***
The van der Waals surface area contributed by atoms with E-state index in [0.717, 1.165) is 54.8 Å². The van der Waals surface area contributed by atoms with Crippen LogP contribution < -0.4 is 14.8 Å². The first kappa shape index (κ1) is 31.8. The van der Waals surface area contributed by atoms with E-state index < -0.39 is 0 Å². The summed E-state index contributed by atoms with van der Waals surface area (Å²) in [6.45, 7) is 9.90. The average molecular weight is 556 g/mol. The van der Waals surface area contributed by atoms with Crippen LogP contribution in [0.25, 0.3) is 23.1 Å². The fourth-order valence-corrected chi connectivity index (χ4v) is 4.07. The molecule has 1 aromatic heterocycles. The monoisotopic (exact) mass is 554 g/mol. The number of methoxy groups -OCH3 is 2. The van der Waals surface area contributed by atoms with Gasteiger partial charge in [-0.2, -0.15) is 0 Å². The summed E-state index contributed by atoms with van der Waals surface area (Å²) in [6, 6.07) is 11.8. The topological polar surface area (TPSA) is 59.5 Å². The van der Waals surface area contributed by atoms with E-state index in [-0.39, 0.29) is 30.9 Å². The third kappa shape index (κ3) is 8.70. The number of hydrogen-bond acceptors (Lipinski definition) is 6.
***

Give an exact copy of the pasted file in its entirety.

The van der Waals surface area contributed by atoms with E-state index in [0.717, 1.165) is 54.8 Å². The van der Waals surface area contributed by atoms with Crippen LogP contribution < -0.4 is 14.8 Å². The first kappa shape index (κ1) is 31.8. The van der Waals surface area contributed by atoms with E-state index < -0.39 is 0 Å². The summed E-state index contributed by atoms with van der Waals surface area (Å²) in [6.45, 7) is 9.90. The average molecular weight is 556 g/mol. The van der Waals surface area contributed by atoms with Crippen LogP contribution in [0.25, 0.3) is 23.1 Å². The fourth-order valence-corrected chi connectivity index (χ4v) is 4.07. The molecule has 1 aromatic heterocycles. The monoisotopic (exact) mass is 554 g/mol. The number of methoxy groups -OCH3 is 2. The van der Waals surface area contributed by atoms with Gasteiger partial charge in [-0.2, -0.15) is 0 Å². The summed E-state index contributed by atoms with van der Waals surface area (Å²) in [6, 6.07) is 11.8. The topological polar surface area (TPSA) is 59.5 Å². The van der Waals surface area contributed by atoms with E-state index in [-0.39, 0.29) is 30.9 Å². The third kappa shape index (κ3) is 8.70. The number of hydrogen-bond acceptors (Lipinski definition) is 6.